Learning how to read a nutrition label took some time and it’s still a work in progress. I credit my wife who is a nurse and JD (i.e. smarter than me) who has educated me over the years about nutrition, ingredients and how the body converts food into energy and stores fat. Another great source is The South Beach Diet Book. I don’t follow the diet to the letter but have adapted it’s fundamentals into our cooking and the book does a great job teaching you how the body processes food.
How to Read a Nutrition Label
This is the FDA reccomended serving size and it’s just that. A recommendation but this is what you need to gauge how much you’re consuming. Be aware of how many servings are in a container or package. A pizza slice might be 350 calories per serving but the whole box is 4 servings!
Percent of Daily Value (%DV):
Notice there is always an asterix next to this stating, “Percent Daily Values (DV) are based on a 2,000 calorie diet”. This is based on a moderately active women or a sedentary man. Certain individuals might require more or less calories per day based on their lifestyle, dietary goals and age.
What’s more important than the total amount of fat is the type of fat. You want to see little to none Saturated and Trans Fat. And in the US any food containing less than 0.5 grams of trans fat may state it contains 0 trans fat. This becomes an issue if you are eating several servings. Trans fat is also hidden as “Partially Hydrogenated Oil” so read the ingredients.
Good fats are monounsaturated such as olive, peanut, canola, and coconut oil.
Remember that “fat-free” is not calorie free. We are looking for a balance here. Compare the fat-free versions to the regular and make a decision based on all the other factors I list here.
Only animal products contain cholesterol and you should limit your daily intake to 300 milligrams. Cholesterol raises your risk for heart disease. Think your eating healthy at McDonald’s? The Premium Bacon and Ranch Salad contains 70 grams of Cholesterol. 23% of the recommended DV. On the other hand eggs contain approximately 180 mg of cholesterol which is mostly contained in the yolk. While this is high for a single food the other benefits of eggs such as zero carbohydrates and high protein outweigh the negatives. However if you are at risk or have cardiovascular disease then limit your daily cholesterol intake to 200mg or you can always omit the yolk in eggs and just eat the white. It’s all about a balance.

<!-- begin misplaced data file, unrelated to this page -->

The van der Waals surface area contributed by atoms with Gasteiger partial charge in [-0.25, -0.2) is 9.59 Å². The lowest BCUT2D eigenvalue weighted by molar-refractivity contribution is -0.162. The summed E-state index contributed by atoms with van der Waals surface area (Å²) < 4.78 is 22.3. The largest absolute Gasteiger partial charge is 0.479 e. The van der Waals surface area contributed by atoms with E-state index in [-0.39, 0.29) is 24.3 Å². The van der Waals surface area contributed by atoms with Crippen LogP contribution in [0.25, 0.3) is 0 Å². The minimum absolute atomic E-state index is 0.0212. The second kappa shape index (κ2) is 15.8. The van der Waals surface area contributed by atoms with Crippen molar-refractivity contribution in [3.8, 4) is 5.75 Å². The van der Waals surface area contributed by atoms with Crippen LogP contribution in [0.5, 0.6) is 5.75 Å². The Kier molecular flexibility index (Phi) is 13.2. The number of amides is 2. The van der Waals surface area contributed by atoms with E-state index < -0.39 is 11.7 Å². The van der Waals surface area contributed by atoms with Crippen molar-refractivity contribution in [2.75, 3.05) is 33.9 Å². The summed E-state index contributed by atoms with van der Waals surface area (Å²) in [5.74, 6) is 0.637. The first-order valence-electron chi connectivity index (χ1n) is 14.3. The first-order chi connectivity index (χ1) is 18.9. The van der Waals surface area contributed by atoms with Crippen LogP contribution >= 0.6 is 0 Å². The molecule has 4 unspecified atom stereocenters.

Once you start reading the nutrition labels on your food you will be surprised at the amount of sodium processed food contains. The recommended daily amount is 2,300 milligrams. Too much sodium causes high blood pressure, osteoporosis and a host of other ailments. If you are making your food at home from scratch then seasoning with salt is ok. Once again it’s all about a balance. Stay away from processed foods! Love Chipotle? They make amazing burritos and I have to give them credit for their simple to use nutritional calculator. Eat one burrito there and you pretty much have met your quota for the day!
This summarizes the amount of health and unhealthy carbs. I find it’s best to look at this number but concentrate on the amount of fiber and sugar.
- Dietary Fiber
Adults should consume between 21-35 grams per day which is actually quite difficult. I have resorted to using supplements such as flax or wheat germ to reach the daily requirements. When comparing breads or wraps go with one higher is dietary fiber even if it contains more calories. The payoff is worth it.
Considered simple carbs. Sugars consist of glucose, dextrose, fructose, and galactose and provide little to no nutritional value but are usually added to enhance flavor. Be careful of low fat brands where the sugar content is higher to enhance flavor. Once again compare the low fat with the traditional version and sometimes it might be better to go with the original.
The recommended amount is .45 grams per pound of body weight. Typically this is not difficult to reach on a daily basis eating a normal diet.
Vitamins and Minerals:
Here is a list of naturally occurring vitamins and minerals as well as any added artificially.
Ingredients are listed in order of quantity so the first ingredient is what makes up a majority of the food.
At a glance
- What is the serving size?
- How many servings are in the container?
- Are there any saturated or trans fats? If so look for another option or sparingly eat this food.
- What is the % of sodium? Is it a large %DV compared to the other percentages?
- Out of the total carbohydrates how many grams are from dietary fiber and sugar? Is there another option on the shelf which has fewer sugars and or more dietary fiber?
- How much protein does it contain? Is there another option which has more fiber, protein and fewer sugars even if there are more calories?
- What are the top 3 ingredients? Stay away from high fructose corn syrup and limit the amount of enriched wheat flour.
Nutrition label courtesy of hadleyfarms